Thursday, 28 July 2016

An expensive way to get to 140

When I started PWC back in 2013, I had thought 140 species in a year was a reasonable target for my patch at Collingham and Besthorpe; my birding activities there are by no means comprehensive, and I know stuff gets through that I don’t get to see (Redstart and Med Gull so far this year, for example). However, I have struggled to hit that target – I bagged 136 species in 2013, 135 in 2014 and a tantalising 139 in 2015.

However, with five months to go, a Wood Sandpiper on Mons Pool on Tuesday finally brought up the 140 mark. Furthermore, an above-average run of 2-pointers this year (and a 4 point Glossy Ibis) has also helped me reach 169 points, surpassing my previous record tally of 167 logged in 2013 (which was achieved with the aid of a 12 point Pied Wheatear) – a total I never thought I’d surpass.



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And why was the Wood Sand expensive? Well, first of all, it took me two visits - there was no sign of it on Mons Pool when I first looked in the early evening, although an adult Yellow-legged Gull was some modest compensation. However, the real expense came on my second visit, later in the evening, after Mark Dawson had called to say the Wood Sand was showing. In my excitement, having seen the bird, I managed to lock my keys in my car upon getting back to the carpark – in slow motion I saw them nestling on the top of my bag, as I slammed the boot... Oh ****. The AA couldn’t open the car (it was deadlocked), the spare key was nowhere to be found at home, and being as it was now 10pm, a locksmith couldn’t come out until the following day.

Not wanting to leave the car overnight with my scope and camera etc. unattended, the AA man passed me a hammer and I smashed the passenger window (strangely satisfying) and retrieved the keys. Being honest, I decided I wouldn’t be claiming on my insurance when I phoned Auto Glass. But when they quoted me a price of £319 to replace (you what?!?) this didn’t look like such a clever idea. However, National Windscreens came in at a much more reasonable £129.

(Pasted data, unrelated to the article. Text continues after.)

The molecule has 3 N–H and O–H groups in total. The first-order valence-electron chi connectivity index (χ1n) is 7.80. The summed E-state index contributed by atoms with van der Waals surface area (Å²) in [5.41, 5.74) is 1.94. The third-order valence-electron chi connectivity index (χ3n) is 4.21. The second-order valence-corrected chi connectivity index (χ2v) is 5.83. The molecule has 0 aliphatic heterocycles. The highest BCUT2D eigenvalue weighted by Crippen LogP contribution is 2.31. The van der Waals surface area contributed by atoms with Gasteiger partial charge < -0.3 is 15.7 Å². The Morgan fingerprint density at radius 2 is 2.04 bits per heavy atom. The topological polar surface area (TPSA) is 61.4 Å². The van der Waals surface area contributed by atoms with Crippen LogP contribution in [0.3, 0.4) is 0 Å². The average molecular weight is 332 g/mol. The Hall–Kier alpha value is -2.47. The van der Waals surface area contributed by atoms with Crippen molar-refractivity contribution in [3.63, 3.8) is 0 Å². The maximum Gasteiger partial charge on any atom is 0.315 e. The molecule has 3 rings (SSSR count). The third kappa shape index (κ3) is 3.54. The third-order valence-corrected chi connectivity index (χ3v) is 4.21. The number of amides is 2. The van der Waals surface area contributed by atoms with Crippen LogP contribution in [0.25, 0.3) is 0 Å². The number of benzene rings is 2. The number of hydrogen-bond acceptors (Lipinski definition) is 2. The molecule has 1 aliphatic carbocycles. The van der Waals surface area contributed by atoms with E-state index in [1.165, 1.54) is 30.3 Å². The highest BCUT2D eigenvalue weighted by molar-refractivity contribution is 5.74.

Still rather a lot to pay for a Wood Sandpiper on the patch, even if it does get me to 140...

Late July on the patch

Small numbers of Green and Common Sandpipers have been frequenting the patch of late, plus the odd Greenshank, concentrated at Mons Pool, and I finally bagged my first Black-wit of the year on the 24th. Other bits of note include a female Red-crested Pochard (another patch yeartick), plus a female Mandarin, both on Mons Pool. 



Perhaps of greatest note is the successful breeding of Avocets at Collingham for only the second time (the first time being around 7 or 8 years ago, but I'd have to check). Two chicks suddenly appeared on the Silt Lagoon on the 12th, when they already looked a couple of days old. Quite where they bred, I don't know; an adult had been coming to feed on the Silt Lagoon, but I'd assumed this was one of the birds from Langford. Given the regularity with which I see Mr Fox on the Silt Lagoon, my guess is that the Avocets bred in the new workings (which has no public access), and walked the young over to the Silt Lagoon when they were big enough. However they managed it, the young are now pretty large and clearly doing well.



Other bits and pieces have included a Marsh Harrier through Meering on the 19th, although less good news from this site was the vanishing of the two nesting Common Terns - presumably the eggs/young were predated. Better news here was a female Tufty with 6 ducklings - an infrequent breeder in these parts, whilst one of the GC Grebe pairs at Mons Pool finally hatched two chicks, after previously being flooded out. Another pair seems to be on their third attempt nesting. Nearby, a pair of Grey Partridges have three chicks at Besthorpe Meadow.